Chinese fuel California hotel deals, demand
24 MARCH 2014 6:15 AM
Record demand means it’s a good time to be a hotel owner but tougher to be a hotel buyer, panelists said during a recent San Diego event.
SAN DIEGO—Healthy numbers of Chinese tourists with cash to spend will continue to boost hotel occupancy nationwide, contributing to record prices for prime properties, according to industry experts meeting last week in San Diego.
Some 97 million Chinese traveled overseas last year, and that number is expected to rise by 14% in 2014, said Robert A. Rauch, president of R.A. Rauch & Associates, which sponsored a panel last week titled “Onward & upward: A lodging industry forecast for 2014” at the Hilton Garden Inn San Diego/Del Mar. The way Rauch sees it, roughly 10% of those travelers will come to the United States, spending an average of $8,000 per person for stays of a week or more. For a city such as San Diego, that could mean enough bookings to fill 700,000 hotel rooms each year—or 12 times the impact of Qualcomm, which is the largest driver of accommodations in San Diego.
“We have one heck of an opportunity there,” Rauch said.
It’s not just the Chinese that are driving a recovering market. Rauch noted U.S. revenue per available room grew 5.4% in 2013 and is forecast to jump 5.3% in 2014 and 4.7% in 2015, according to data from STR, parent company of Hotel News Now. RevPAR growth year to date through February was up 19.9% in San Francisco/San Mateo and up 12.1% in Anaheim/Santa Ana, and 10.6% in Los Angeles/Long Beach, according to STR.
Sandra Shapira, director of sales for TravelClick, said her company’s 12-month occupancy outlook calls for jumps of nearly 14% in Tampa, Florida; nearly 11% in Denver; 9% in Atlanta; and just shy of 9% in San Francisco and San Diego. And that is helping to shoot hotel prices to record levels. Occupancy in the nation’s largest markets combined is forecast to grow by 4% this year, she said.
“It’s a good time to be a hotel owner, maybe a little tougher to be a hotel buyer,” said Alan Reay, president Atlas Hospitality Group.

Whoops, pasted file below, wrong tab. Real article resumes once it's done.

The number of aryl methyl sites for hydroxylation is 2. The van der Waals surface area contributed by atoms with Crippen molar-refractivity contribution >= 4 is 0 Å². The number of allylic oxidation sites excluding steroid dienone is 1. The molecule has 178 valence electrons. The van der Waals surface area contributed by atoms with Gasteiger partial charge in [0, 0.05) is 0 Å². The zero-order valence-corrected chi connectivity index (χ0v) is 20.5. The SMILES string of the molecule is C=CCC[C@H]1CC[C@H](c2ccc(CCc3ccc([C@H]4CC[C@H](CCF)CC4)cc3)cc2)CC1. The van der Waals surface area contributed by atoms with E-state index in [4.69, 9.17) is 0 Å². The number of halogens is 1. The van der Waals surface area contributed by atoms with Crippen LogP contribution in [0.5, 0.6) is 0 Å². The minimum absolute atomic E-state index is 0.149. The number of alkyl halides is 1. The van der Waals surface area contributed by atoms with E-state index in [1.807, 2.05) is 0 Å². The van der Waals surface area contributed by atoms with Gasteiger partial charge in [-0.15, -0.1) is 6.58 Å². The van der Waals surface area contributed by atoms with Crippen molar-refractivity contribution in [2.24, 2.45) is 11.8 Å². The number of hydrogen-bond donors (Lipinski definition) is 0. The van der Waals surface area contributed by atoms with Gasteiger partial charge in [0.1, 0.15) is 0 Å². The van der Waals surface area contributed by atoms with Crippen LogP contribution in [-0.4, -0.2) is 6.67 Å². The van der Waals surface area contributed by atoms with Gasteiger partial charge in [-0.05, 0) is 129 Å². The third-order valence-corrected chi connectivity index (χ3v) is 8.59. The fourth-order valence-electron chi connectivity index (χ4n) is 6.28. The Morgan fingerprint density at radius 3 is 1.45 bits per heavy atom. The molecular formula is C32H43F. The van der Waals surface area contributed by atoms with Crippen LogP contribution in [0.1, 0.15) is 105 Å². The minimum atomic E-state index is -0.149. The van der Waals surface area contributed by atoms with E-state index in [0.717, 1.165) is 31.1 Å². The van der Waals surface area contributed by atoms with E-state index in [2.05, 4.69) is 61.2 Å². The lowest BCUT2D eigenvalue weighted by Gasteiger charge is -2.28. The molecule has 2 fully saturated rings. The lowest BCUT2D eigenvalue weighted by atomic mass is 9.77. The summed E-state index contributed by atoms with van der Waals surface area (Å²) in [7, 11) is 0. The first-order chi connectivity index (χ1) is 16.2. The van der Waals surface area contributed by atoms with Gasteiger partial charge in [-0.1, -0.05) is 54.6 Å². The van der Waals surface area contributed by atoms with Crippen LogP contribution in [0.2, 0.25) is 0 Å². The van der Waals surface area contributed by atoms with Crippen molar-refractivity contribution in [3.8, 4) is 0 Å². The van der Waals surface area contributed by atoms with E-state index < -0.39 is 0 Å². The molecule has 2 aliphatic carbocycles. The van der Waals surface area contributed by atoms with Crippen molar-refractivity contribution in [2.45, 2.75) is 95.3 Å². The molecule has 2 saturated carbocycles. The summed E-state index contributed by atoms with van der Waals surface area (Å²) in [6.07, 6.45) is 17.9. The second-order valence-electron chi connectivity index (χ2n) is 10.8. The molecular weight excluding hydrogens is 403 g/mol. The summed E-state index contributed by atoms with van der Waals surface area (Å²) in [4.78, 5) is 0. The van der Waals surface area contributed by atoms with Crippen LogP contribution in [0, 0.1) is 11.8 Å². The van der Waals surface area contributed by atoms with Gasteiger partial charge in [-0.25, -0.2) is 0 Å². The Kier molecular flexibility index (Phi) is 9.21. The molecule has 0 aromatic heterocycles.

Reay noted that when the Hotel del Coronado sold in 2007, it set a record when it fetched an average of more than $1 million per room. In 2012, five hotels in the United States were either sold or refinanced with a value of more than $1 million per room. In 2013, that number was more than 20 hotels.
“Two hotels in Santa Monica, the Casa del Mar and the Shutters (on the Beach), were just refinanced at debt of $1.5 million per room. So their appraised values have come in at over $2 million per room,” Reay said.
The dollar volume of transactions in California was up 35% last year, and the median price per room increased by more than 17%, according to Atlas’ “California hotel sales survey year-end 2013.” In San Diego, the median price per room for hotels that sold in 2013 jumped by more than 40%.
Guy Maisnik, a partner in the Global Hospitality Group at Jeffer Mangels Butler & Mitchell, said, “The level of Chinese investment is significant,” and pointed to the $96 million cash paid for the Sheraton Gateway near Los Angeles International Airport last year and the $150 million shelled out for a prime block in downtown Los Angeles.
“If this conference were in Los Angeles, a third of this room would be Chinese, or very close to it,” Maisnik quipped. “They’re in on every deal I’m on.”
More than capital from China is driving the upward swing in sales, the panelists said.
“What’s driving the value?” said Maisnik. “It’s the lack of everything else. I mean most of the folks that have dollars are seeing the inflation that is going on everywhere, pent up demand. … Those folks cannot hold their capital. It’s got to go somewhere.”
Maisnik added: “It’s simply because there needs to be a home for this capital. Capital has been held back a long time during this recession. And now, the floodgates are open.”
This led many in the audience to ask: Is the industry headed for a bubble?
Noting that commercial mortgage-backed securities loans are loosening up, Gary London, president of The London Group, wondered if deals “are going to levels that are just not sustainable.”
“The question we really need to be asking is how much can demand really increase?” London said. “I just see danger points … when I see these kinds of record-setting numbers; it concerns me.”
For those who operate hotels, though, the numbers remain reassuring. But the industry will have to tweak its approach to capitalize on coming changes.
“Millennials, according to Marriott (International), will represent—along with the Gen X’ers—70% to 80% of their business in five to 10 years,” Rauch said. “They are the future. So we are building spaces for their social hubs, which they like.
“They don’t like those old staid hotels. They want something fresh,” he continued. “They want something where they connect, or they have good food and beverage, and we’ve had to adapt. All of us have to adapt because they have different needs. They’re wired; they’re web savvy, and they believe in word of mouth.”
Maisnik noted that Chinese, along with the well-to-do from Mexico and Europe, like to shop. Placing hotels next to and marketing them with large shopping malls makes good business sense, he said.